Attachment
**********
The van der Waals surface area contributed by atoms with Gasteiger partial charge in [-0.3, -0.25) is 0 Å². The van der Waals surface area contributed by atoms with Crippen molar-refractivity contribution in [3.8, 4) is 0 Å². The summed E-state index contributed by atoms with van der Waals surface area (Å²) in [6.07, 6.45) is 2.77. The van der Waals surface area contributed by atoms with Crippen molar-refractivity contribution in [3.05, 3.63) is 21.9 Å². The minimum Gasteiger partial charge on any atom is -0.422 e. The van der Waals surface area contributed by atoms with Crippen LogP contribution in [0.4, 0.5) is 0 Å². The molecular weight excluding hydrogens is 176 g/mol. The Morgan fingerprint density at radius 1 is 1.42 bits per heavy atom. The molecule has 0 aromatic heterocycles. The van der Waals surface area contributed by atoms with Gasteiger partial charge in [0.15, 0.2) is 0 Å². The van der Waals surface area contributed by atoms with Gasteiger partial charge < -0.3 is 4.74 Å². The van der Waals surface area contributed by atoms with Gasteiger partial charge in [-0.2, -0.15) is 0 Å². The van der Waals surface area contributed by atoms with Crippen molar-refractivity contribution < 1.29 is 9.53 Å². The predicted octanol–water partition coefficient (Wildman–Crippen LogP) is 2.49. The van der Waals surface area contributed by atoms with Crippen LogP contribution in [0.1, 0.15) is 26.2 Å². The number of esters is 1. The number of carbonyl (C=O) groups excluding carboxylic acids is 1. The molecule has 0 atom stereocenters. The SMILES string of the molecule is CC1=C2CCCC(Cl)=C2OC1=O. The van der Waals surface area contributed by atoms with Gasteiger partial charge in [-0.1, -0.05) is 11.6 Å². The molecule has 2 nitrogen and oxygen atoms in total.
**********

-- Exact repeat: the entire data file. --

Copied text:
The van der Waals surface area contributed by atoms with Gasteiger partial charge in [-0.3, -0.25) is 0 Å². The van der Waals surface area contributed by atoms with Crippen molar-refractivity contribution in [3.8, 4) is 0 Å². The summed E-state index contributed by atoms with van der Waals surface area (Å²) in [6.07, 6.45) is 2.77. The van der Waals surface area contributed by atoms with Crippen molar-refractivity contribution in [3.05, 3.63) is 21.9 Å². The minimum Gasteiger partial charge on any atom is -0.422 e. The van der Waals surface area contributed by atoms with Crippen LogP contribution in [0.4, 0.5) is 0 Å². The molecular weight excluding hydrogens is 176 g/mol. The Morgan fingerprint density at radius 1 is 1.42 bits per heavy atom. The molecule has 0 aromatic heterocycles. The van der Waals surface area contributed by atoms with Gasteiger partial charge in [0.15, 0.2) is 0 Å². The van der Waals surface area contributed by atoms with Gasteiger partial charge < -0.3 is 4.74 Å². The van der Waals surface area contributed by atoms with Gasteiger partial charge in [-0.2, -0.15) is 0 Å². The van der Waals surface area contributed by atoms with Crippen molar-refractivity contribution < 1.29 is 9.53 Å². The predicted octanol–water partition coefficient (Wildman–Crippen LogP) is 2.49. The van der Waals surface area contributed by atoms with Crippen LogP contribution in [0.1, 0.15) is 26.2 Å². The number of esters is 1. The number of carbonyl (C=O) groups excluding carboxylic acids is 1. The molecule has 0 atom stereocenters. The SMILES string of the molecule is CC1=C2CCCC(Cl)=C2OC1=O. The van der Waals surface area contributed by atoms with Gasteiger partial charge in [-0.1, -0.05) is 11.6 Å². The molecule has 2 nitrogen and oxygen atoms in total.